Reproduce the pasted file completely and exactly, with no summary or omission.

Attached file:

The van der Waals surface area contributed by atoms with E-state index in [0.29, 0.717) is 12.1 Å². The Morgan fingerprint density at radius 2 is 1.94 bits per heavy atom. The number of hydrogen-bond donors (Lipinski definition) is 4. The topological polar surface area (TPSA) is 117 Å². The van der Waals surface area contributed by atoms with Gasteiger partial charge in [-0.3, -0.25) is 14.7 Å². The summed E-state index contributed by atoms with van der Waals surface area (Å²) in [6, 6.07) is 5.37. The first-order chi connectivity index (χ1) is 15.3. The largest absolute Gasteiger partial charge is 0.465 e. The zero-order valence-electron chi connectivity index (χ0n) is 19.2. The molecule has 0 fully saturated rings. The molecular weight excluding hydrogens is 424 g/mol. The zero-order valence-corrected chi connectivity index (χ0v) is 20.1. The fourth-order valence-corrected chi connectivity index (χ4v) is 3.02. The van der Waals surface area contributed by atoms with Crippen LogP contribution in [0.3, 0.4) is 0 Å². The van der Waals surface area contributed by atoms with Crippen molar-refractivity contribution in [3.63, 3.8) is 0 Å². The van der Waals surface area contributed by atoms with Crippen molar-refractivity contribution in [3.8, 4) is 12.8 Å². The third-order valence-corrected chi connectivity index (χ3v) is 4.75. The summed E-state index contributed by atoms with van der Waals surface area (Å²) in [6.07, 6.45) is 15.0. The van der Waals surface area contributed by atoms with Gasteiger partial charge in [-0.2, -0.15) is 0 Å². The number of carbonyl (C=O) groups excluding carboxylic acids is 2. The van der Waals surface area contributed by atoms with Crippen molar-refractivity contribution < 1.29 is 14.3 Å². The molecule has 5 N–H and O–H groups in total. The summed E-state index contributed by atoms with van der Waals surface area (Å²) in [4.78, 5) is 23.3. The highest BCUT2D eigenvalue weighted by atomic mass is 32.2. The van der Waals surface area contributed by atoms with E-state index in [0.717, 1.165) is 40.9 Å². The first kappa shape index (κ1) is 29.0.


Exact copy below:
The van der Waals surface area contributed by atoms with E-state index in [0.29, 0.717) is 12.1 Å². The Morgan fingerprint density at radius 2 is 1.94 bits per heavy atom. The number of hydrogen-bond donors (Lipinski definition) is 4. The topological polar surface area (TPSA) is 117 Å². The van der Waals surface area contributed by atoms with Gasteiger partial charge in [-0.3, -0.25) is 14.7 Å². The summed E-state index contributed by atoms with van der Waals surface area (Å²) in [6, 6.07) is 5.37. The first-order chi connectivity index (χ1) is 15.3. The largest absolute Gasteiger partial charge is 0.465 e. The zero-order valence-electron chi connectivity index (χ0n) is 19.2. The molecule has 0 fully saturated rings. The molecular weight excluding hydrogens is 424 g/mol. The zero-order valence-corrected chi connectivity index (χ0v) is 20.1. The fourth-order valence-corrected chi connectivity index (χ4v) is 3.02. The van der Waals surface area contributed by atoms with Crippen LogP contribution in [0.3, 0.4) is 0 Å². The van der Waals surface area contributed by atoms with Crippen molar-refractivity contribution in [3.63, 3.8) is 0 Å². The van der Waals surface area contributed by atoms with Crippen molar-refractivity contribution in [3.8, 4) is 12.8 Å². The third-order valence-corrected chi connectivity index (χ3v) is 4.75. The summed E-state index contributed by atoms with van der Waals surface area (Å²) in [6.07, 6.45) is 15.0. The van der Waals surface area contributed by atoms with Gasteiger partial charge in [-0.2, -0.15) is 0 Å². The number of carbonyl (C=O) groups excluding carboxylic acids is 2. The van der Waals surface area contributed by atoms with Crippen molar-refractivity contribution < 1.29 is 14.3 Å². The molecule has 5 N–H and O–H groups in total. The summed E-state index contributed by atoms with van der Waals surface area (Å²) in [4.78, 5) is 23.3. The highest BCUT2D eigenvalue weighted by atomic mass is 32.2. The van der Waals surface area contributed by atoms with E-state index in [0.717, 1.165) is 40.9 Å². The first kappa shape index (κ1) is 29.0.